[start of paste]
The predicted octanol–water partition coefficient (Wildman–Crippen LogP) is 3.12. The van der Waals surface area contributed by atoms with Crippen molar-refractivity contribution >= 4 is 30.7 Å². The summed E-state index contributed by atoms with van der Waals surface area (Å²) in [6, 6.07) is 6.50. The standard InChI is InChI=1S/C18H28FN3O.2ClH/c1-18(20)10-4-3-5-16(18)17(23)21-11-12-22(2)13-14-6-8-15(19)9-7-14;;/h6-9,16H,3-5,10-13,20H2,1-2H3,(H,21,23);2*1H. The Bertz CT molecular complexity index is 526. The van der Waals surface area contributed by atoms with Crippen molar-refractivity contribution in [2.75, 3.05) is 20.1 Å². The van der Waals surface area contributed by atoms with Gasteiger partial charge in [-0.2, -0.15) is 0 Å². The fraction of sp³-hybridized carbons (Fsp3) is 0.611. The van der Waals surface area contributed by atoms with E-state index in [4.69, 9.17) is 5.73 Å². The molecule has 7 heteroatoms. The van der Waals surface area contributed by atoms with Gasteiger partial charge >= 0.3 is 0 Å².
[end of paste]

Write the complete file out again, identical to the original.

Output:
The predicted octanol–water partition coefficient (Wildman–Crippen LogP) is 3.12. The van der Waals surface area contributed by atoms with Crippen molar-refractivity contribution >= 4 is 30.7 Å². The summed E-state index contributed by atoms with van der Waals surface area (Å²) in [6, 6.07) is 6.50. The standard InChI is InChI=1S/C18H28FN3O.2ClH/c1-18(20)10-4-3-5-16(18)17(23)21-11-12-22(2)13-14-6-8-15(19)9-7-14;;/h6-9,16H,3-5,10-13,20H2,1-2H3,(H,21,23);2*1H. The Bertz CT molecular complexity index is 526. The van der Waals surface area contributed by atoms with Crippen molar-refractivity contribution in [2.75, 3.05) is 20.1 Å². The van der Waals surface area contributed by atoms with Gasteiger partial charge in [-0.2, -0.15) is 0 Å². The fraction of sp³-hybridized carbons (Fsp3) is 0.611. The van der Waals surface area contributed by atoms with E-state index in [4.69, 9.17) is 5.73 Å². The molecule has 7 heteroatoms. The van der Waals surface area contributed by atoms with Gasteiger partial charge >= 0.3 is 0 Å².